Funds |


Mutual funds offer a number of benefits for most investors, including:



Instant Diversification:

Most mutual funds invest in many different individual securities -- typically 50 or more. To do the same, an individual investor would need to have many thousands, or even millions, of dollars to invest and a great deal of time.

  Cost Savings:

By pooling their money into a mutual fund, investors can take advantage of economies of scale. If you traded securities by yourself, you'd probably have to pay relatively high brokerage commissions and potentially other fees. In addition, you may not get the best price when buying or selling a stock or bond. Because mutual funds buy stocks or bonds "in bulk," they may be able to negotiate an advantageous price and pay lower brokerage commissions.

  Professional Management:


Mutual funds are run by highly trained portfolio managers who decide where to invest shareholders' money. These professionals can devote themselves full-time to monitoring market and economic trends. They have the skills and resources to carefully analyze economic and financial data and to identify the investments with the best potential. They chart trends, scrutinize individual companies, and ensure that the fund's portfolio is fully diversified – which reduces your exposure to the ups and downs of individual securities.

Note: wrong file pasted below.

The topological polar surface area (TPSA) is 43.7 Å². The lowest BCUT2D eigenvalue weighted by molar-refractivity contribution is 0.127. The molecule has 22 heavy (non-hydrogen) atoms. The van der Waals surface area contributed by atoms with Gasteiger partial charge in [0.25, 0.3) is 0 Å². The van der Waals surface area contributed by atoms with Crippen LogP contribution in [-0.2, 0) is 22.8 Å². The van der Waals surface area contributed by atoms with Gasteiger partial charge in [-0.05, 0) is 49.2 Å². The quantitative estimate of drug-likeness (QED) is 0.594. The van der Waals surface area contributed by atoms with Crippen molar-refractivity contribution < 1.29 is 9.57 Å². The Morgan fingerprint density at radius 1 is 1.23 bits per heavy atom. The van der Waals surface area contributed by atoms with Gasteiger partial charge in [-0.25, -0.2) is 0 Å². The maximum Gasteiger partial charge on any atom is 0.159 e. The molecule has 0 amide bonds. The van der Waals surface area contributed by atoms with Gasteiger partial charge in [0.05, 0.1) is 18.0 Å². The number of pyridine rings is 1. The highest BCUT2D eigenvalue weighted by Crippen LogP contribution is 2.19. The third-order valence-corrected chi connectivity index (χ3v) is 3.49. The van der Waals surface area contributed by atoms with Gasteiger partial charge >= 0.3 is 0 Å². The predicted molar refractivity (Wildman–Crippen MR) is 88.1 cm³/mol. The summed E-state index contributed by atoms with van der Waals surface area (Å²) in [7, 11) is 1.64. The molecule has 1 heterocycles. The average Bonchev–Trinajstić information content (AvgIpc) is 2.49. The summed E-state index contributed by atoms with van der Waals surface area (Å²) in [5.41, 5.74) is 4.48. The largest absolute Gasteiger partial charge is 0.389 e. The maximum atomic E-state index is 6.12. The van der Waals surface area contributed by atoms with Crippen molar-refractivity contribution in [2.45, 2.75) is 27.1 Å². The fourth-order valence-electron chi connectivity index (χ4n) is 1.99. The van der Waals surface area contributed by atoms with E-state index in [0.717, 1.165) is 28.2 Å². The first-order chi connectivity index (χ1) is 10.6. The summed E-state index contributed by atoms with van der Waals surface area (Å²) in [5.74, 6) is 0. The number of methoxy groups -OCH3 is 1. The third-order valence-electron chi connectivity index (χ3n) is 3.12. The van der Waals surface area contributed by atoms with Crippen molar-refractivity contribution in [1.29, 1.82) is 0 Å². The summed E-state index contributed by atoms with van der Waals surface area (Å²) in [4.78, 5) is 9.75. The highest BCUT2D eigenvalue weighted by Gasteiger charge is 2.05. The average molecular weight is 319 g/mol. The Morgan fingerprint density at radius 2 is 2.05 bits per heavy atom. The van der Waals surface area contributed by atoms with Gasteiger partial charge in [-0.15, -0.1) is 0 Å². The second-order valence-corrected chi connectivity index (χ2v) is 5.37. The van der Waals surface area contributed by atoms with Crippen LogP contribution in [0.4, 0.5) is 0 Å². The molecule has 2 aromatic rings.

Mutual funds offer a variety of investment options to meet your needs. Whether you're seeking short-term income, hoping to gain tax advantages or looking to achieve long-term growth, mutual funds provide you with choices that can match your investment needs today and for the future.


You can usually buy, exchange, or sell fund shares anytime, which makes it easy for you to adjust your investment portfolio as your needs change.


Mutual funds offer a convenient way to begin investing in the market. Many fund companies make it easy for you to move money from your bank account into a mutual fund or funds. In many cases, you can also set up a program to automatically transfer a set amount of money from your bank account into a fund on a regular basis.

Although investing can be profitable over the long term, you should know that it can involve a considerable amount of risk. Unlike bank deposits, mutual funds are not insured or guaranteed by the U.S. government or any other financial institution. In other words, you could lose some or all of the money that you invest.



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